Ozone water disinfection is gaining ground
While chlorine and ultraviolet light are the standard means of disinfecting water, ozone is just as effective at killing germs. To date, ozone has only been used as an oxidizing agent for water treatment in large factories. Today, however, a consortium of projects from Schleswig-Holstein is developing a miniaturized ozone generator for use in smaller applications such as water dispensers or small household appliances. The Fraunhofer Institute for Silicon Technology ISIT supplied the sensor chip and electrode substrates for the electrolysis cell.
Compared to conventional disinfection means such as chlorine or ultraviolet, ozone dissolved in water has many advantages: it is environmentally friendly, remains active beyond its immediate place of origin, n has a short retention time in water and is therefore tasteless. Due to its high oxidation potential, ozone is very effective in fighting germs. It breaks the cell membrane of common pathogens. In Germany, ozone is mainly used to disinfect swimming pools and drinking water and to purify wastewater. Yet it is rarely used to disinfect water in household appliances such as ice makers and drink dispensers or in other devices such as shower toilets. MIKROOZON, a project funded by the state of Schleswig-Holstein and the EU, aims to change that. Researchers from Fraunhofer ISIT have teamed up with Itzehoe-based CONDIAS GmbH, founded in 2001 as a spin-off of the Fraunhofer Institute for Surface Engineering and Thin Films IST, and partner of CONDIAS, Go Systemelektronik GmbH, from Kiel. The three partners are developing a miniaturized ozone generator with integrated sensor technology and a microprocessor control system.
Direct production of ozone by electrolysis of water
“The ozone generator is very compact and can be integrated into systems and devices that require regular disinfection,” explains Norman Laske, researcher at Fraunhofer ISIT. “You just connect it to the water line and it will produce the right amount of ozonated water whenever needed. The ozone generator is only a few cubic centimeters in size and includes an electrolysis cell, a sensor chip, control electronics to regulate current and voltage, and electronics to read signals from the sensor. “The two electrodes are separated by an ion-conducting separator membrane,” says Laske. “When a voltage is applied to the electrodes, water is split by an electrolysis process. Due to the diamond layer covering the electrodes, this process first forms hydroxyl radicals, which then react to form mainly ozone (O3) as well as oxygen (O2). “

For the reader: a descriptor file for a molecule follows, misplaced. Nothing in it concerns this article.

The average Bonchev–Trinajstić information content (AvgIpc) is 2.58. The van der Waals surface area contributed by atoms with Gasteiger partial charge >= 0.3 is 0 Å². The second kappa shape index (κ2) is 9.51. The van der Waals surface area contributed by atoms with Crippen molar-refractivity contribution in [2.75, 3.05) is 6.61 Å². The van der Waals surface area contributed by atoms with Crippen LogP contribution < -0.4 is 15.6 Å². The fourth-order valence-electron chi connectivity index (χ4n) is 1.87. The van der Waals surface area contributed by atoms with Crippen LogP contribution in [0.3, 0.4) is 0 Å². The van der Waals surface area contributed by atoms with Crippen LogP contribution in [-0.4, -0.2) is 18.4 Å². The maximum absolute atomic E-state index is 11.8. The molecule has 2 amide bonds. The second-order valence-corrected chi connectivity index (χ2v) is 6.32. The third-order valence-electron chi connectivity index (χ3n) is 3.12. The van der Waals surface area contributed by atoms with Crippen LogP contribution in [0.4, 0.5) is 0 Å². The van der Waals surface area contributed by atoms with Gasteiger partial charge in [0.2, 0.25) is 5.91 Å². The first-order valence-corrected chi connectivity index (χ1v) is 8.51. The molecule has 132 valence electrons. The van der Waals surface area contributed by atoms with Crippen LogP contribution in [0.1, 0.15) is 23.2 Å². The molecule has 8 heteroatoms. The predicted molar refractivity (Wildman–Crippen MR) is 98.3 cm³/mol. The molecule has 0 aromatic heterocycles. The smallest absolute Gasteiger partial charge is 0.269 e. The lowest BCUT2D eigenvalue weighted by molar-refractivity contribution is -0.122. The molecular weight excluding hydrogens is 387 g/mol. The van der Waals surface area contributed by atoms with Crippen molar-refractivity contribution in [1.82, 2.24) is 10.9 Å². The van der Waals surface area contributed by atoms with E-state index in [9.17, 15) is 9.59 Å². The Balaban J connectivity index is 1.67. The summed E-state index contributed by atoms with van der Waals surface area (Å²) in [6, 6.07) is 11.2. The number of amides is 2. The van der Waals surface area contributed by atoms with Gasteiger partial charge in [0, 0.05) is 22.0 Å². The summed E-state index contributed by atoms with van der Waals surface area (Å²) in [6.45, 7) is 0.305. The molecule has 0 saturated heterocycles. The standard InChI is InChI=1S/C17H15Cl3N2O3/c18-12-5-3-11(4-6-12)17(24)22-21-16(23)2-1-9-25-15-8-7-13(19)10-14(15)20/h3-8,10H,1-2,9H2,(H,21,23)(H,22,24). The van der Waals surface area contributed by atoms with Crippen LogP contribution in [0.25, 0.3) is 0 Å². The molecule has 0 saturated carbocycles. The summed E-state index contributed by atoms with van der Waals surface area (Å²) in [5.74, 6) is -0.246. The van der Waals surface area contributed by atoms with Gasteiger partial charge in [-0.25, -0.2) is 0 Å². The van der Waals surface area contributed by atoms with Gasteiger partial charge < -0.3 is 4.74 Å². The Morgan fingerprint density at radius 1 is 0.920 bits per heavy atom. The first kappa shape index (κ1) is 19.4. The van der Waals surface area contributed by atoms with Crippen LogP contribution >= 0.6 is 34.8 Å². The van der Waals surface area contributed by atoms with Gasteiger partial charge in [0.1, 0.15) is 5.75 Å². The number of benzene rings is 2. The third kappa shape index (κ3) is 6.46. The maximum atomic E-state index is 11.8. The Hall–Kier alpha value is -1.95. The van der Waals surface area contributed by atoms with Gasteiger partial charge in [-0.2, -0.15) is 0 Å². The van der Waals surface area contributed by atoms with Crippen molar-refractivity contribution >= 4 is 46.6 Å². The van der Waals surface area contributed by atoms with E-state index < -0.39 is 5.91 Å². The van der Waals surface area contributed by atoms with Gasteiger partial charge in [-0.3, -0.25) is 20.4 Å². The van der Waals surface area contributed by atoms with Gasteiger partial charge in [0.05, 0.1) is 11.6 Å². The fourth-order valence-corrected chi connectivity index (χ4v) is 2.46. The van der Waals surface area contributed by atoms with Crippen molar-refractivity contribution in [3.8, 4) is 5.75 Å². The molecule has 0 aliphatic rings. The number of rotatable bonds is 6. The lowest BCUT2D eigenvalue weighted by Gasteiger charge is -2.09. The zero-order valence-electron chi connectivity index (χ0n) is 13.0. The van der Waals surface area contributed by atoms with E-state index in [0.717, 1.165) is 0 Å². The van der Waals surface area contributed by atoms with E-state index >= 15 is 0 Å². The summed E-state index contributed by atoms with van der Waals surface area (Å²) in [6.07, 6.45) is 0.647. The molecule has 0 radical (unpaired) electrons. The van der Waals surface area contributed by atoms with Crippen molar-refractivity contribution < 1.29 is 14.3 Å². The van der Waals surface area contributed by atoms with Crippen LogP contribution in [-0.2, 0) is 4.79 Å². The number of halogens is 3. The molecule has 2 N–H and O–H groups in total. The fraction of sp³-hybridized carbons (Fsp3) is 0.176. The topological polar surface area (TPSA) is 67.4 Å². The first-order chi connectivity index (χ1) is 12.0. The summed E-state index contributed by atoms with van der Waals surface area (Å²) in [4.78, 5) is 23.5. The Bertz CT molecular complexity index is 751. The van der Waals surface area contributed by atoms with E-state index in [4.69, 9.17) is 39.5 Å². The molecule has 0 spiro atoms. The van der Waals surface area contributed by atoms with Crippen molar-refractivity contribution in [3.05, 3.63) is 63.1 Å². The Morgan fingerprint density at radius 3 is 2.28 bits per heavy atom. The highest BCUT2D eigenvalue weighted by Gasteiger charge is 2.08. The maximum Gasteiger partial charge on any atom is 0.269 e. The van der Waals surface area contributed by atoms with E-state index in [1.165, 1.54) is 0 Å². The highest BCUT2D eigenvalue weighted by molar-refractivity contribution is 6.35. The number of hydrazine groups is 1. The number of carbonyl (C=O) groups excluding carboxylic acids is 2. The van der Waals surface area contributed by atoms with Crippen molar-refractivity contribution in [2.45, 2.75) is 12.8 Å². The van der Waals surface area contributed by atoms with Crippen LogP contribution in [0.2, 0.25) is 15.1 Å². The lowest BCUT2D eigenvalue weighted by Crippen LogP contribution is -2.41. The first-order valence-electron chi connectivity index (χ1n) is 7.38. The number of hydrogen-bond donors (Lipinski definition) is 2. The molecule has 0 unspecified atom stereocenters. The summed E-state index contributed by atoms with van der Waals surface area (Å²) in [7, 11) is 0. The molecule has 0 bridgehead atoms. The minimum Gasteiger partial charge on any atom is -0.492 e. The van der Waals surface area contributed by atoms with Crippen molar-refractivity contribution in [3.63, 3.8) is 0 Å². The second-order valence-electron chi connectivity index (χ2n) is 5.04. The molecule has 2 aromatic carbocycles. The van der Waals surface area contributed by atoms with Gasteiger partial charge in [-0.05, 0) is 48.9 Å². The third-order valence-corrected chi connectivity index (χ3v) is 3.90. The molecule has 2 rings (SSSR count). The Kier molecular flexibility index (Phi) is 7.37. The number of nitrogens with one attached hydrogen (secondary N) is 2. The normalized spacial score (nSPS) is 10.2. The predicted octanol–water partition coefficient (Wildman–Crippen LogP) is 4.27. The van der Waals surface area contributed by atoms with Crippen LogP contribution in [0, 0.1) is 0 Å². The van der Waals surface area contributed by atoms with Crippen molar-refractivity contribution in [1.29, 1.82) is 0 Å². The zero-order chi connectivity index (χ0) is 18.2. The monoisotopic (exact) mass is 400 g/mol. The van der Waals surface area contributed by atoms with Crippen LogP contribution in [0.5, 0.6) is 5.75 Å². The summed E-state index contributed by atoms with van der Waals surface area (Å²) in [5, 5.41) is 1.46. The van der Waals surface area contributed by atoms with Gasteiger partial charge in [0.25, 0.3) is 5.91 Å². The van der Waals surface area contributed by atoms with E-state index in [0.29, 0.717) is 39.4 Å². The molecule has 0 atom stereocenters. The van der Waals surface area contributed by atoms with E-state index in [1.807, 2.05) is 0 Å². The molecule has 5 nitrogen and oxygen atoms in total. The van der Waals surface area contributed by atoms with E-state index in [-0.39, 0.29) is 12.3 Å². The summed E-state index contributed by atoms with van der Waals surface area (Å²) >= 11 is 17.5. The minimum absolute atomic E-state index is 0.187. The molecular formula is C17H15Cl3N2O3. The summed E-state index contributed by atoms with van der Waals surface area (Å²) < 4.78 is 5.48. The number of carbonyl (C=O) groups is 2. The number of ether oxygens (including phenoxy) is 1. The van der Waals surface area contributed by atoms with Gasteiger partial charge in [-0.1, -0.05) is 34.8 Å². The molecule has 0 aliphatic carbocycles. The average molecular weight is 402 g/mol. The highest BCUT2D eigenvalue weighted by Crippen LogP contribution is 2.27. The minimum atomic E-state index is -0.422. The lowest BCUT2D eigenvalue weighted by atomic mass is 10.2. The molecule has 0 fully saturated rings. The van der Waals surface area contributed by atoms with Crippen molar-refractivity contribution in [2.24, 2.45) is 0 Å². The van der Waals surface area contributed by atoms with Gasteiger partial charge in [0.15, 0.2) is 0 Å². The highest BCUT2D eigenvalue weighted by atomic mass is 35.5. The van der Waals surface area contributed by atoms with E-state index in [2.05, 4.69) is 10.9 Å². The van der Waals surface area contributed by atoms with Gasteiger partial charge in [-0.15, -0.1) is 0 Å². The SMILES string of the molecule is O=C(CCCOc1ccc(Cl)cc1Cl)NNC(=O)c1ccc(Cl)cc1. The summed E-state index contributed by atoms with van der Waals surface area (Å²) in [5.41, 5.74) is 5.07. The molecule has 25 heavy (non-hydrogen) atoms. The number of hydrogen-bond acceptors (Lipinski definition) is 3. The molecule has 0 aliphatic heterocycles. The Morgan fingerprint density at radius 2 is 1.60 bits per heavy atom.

Diamond Coated Silicon Electrodes
The manufacture of electrodes with their boron-doped diamond layer is the know-how that gave CONDIAS GmbH its name. The company is already using a chemical vapor deposition process to coat large-scale electrodes required for the disinfection of ship ballast water. However, the electrodes required for the MIKROOZON generator are much smaller. They are made of silicon and have finely etched trenches that pass through the electrodes to form narrow slits on the reverse side. In order to be able to engrave these trenches with the required precision, the researchers at Fraunhofer ISIT had to have wafers manufactured to their own specifications.
To build an ozone generator, pairs of these electrodes are mounted back to back, with a separator membrane between them. The gases are released at the interface with the separator membrane and then escape through the trench structure on the other side of the electrode, where the turbulence of the water flow ensures that they are effectively dissolved and dispersed.
The Fraunhofer ISIT sensor chip is equipped with three sensors to measure conductivity, mass flow and temperature. These parameters must be monitored in order to control the electrolytic process. The sensor chip provides the data needed to control ozone production based on the quality and quantity of water used. “In order to ensure that there is sufficient ozone available for the required period, the temperature must be monitored,” says Laske. “This is because ozone breaks down faster at higher temperatures.” Conductivity correlates with the degree of hardness of the water: the harder the water, the higher the conductivity, which means more current must flow to achieve the desired effect. When equipped with a system to monitor these parameters, the ozone generator should be able to process up to 6 liters of water per minute – without the sensor chip, it is currently specified for 0.5 to 1.5 liters.
CONDIAS markets the mini-generator under the MIKROZON brand. “Each partner brought years of experience in their own area of specialization,” says Volker Hollinder, CEO of CONDIAS GmbH. “This created a product that can now be manufactured on an industrial scale. The spread of the coronavirus has highlighted the importance of disinfection. The use of chemical disinfectants is often problematic, as they leave harmful residues. Our system uses ozone generated by electrolysis to kill germs, so it does not produce any disinfectant residue.